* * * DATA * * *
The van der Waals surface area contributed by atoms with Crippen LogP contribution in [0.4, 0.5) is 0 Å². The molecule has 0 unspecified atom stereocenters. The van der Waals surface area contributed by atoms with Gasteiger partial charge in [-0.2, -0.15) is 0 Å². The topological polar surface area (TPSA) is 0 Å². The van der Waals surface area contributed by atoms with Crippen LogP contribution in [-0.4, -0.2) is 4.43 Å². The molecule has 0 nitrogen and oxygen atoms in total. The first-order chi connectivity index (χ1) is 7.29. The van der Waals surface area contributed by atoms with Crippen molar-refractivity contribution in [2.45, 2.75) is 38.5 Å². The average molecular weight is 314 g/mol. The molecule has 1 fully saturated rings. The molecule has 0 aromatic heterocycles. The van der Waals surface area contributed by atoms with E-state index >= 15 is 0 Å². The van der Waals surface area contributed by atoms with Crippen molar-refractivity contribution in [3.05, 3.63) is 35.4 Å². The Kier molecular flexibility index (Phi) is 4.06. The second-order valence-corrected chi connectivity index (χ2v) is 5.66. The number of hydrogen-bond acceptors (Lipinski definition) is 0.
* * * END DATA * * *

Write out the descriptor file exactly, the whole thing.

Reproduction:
The van der Waals surface area contributed by atoms with Crippen LogP contribution in [0.4, 0.5) is 0 Å². The molecule has 0 unspecified atom stereocenters. The van der Waals surface area contributed by atoms with Gasteiger partial charge in [-0.2, -0.15) is 0 Å². The topological polar surface area (TPSA) is 0 Å². The van der Waals surface area contributed by atoms with Crippen LogP contribution in [-0.4, -0.2) is 4.43 Å². The molecule has 0 nitrogen and oxygen atoms in total. The first-order chi connectivity index (χ1) is 7.29. The van der Waals surface area contributed by atoms with Crippen molar-refractivity contribution in [2.45, 2.75) is 38.5 Å². The average molecular weight is 314 g/mol. The molecule has 1 fully saturated rings. The molecule has 0 aromatic heterocycles. The van der Waals surface area contributed by atoms with E-state index >= 15 is 0 Å². The van der Waals surface area contributed by atoms with Crippen molar-refractivity contribution in [3.05, 3.63) is 35.4 Å². The Kier molecular flexibility index (Phi) is 4.06. The second-order valence-corrected chi connectivity index (χ2v) is 5.66. The number of hydrogen-bond acceptors (Lipinski definition) is 0.